So I am not entirely sure what will be happening rocketry wise. I am meeting with Burren and Sam tomorrow night to discuss things. I have been wanting to turn choked flow into more of a group as opposed to myself driving things and now might be a good time to do that. Realistically I don't think I will have enough time or money to work on any large rocketry projects for a while. I was thinking that a good way to start more group orientated stuff and attract more members is to start a new project from scratch to build up everyones skills. The hovering rocket was good but I was really the only one who could do/was interested in the programming/electronics and Bart was the only one who understood the control in-depth. I was thinking a cool project to develop team wok/skills could be another nitrous oxide bi-propellant thruster with a electric nitrous decomposition pre chamber. I think that if we could demonstrate a simple proof of concept and made everything open there would be a good chance of getting some money from kickstarter but it will depend on what everyone else wants to do. Something else I have been itching to try out is a roll stabilised clear  payload for a HPR which could be used to stabilise a camera.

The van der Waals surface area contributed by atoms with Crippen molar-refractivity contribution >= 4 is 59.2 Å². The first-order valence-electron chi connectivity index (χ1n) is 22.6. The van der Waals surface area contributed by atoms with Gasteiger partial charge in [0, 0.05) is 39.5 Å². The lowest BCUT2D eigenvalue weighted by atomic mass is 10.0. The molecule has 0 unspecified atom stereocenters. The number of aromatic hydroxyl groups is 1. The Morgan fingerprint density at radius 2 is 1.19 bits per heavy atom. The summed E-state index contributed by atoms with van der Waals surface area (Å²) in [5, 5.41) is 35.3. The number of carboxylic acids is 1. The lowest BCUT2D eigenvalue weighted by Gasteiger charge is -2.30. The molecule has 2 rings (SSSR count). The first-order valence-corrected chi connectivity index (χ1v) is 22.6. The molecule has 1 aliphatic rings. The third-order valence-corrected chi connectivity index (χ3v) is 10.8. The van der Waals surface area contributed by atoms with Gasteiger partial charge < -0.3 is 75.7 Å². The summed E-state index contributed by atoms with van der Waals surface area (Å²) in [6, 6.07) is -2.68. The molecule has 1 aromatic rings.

Also on the 15th I tested thruster 2 again with the 20Kg load cell. The results were pretty much the same, just slightly smoother and higher resolution. Thrust was slightly lower than expected with a max of about 4.5Kg but I think that was because of calibration.

Considering that thrust would be used in the top %30 its range this is probably good enough to fly the rocket. Also I think we could improve this significantly by making the injector smaller.

Sunday, 4 November 2012

Thruster roughness frequency

I always figured that the thrust roughness was random but I thought I would do a FFT to see if it actually was.

As it turns out there is allot of thrust variation at 31Hz which is the frequency the solenoid pulses at.  I really wanted to believe that the roughness was just some artifact of the setup or issue with the engine but its clearly not. Highly Sensicial! Makes me wonder how much the roughness can actually be minimised.....